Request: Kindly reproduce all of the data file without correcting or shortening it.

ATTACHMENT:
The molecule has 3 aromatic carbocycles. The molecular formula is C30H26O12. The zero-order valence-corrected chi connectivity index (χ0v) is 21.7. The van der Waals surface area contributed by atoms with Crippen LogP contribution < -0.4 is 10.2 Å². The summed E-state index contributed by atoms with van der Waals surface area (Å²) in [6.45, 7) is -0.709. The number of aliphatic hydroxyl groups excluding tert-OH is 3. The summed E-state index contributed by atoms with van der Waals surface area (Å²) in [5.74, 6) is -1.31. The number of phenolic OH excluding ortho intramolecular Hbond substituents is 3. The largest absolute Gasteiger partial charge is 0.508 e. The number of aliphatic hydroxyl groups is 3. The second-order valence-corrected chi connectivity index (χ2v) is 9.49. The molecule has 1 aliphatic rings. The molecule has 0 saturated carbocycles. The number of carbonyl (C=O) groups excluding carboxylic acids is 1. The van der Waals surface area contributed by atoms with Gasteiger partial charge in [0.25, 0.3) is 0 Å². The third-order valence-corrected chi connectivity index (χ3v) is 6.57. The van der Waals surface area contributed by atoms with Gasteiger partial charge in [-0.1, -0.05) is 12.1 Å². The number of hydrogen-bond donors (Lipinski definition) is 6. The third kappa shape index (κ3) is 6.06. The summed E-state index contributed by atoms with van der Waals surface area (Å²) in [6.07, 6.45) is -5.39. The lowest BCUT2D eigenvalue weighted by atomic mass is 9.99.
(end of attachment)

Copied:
The molecule has 3 aromatic carbocycles. The molecular formula is C30H26O12. The zero-order valence-corrected chi connectivity index (χ0v) is 21.7. The van der Waals surface area contributed by atoms with Crippen LogP contribution < -0.4 is 10.2 Å². The summed E-state index contributed by atoms with van der Waals surface area (Å²) in [6.45, 7) is -0.709. The number of aliphatic hydroxyl groups excluding tert-OH is 3. The summed E-state index contributed by atoms with van der Waals surface area (Å²) in [5.74, 6) is -1.31. The number of phenolic OH excluding ortho intramolecular Hbond substituents is 3. The largest absolute Gasteiger partial charge is 0.508 e. The number of aliphatic hydroxyl groups is 3. The second-order valence-corrected chi connectivity index (χ2v) is 9.49. The molecule has 1 aliphatic rings. The molecule has 0 saturated carbocycles. The number of carbonyl (C=O) groups excluding carboxylic acids is 1. The van der Waals surface area contributed by atoms with Gasteiger partial charge in [0.25, 0.3) is 0 Å². The third-order valence-corrected chi connectivity index (χ3v) is 6.57. The van der Waals surface area contributed by atoms with Gasteiger partial charge in [-0.1, -0.05) is 12.1 Å². The number of hydrogen-bond donors (Lipinski definition) is 6. The third kappa shape index (κ3) is 6.06. The summed E-state index contributed by atoms with van der Waals surface area (Å²) in [6.07, 6.45) is -5.39. The lowest BCUT2D eigenvalue weighted by atomic mass is 9.99.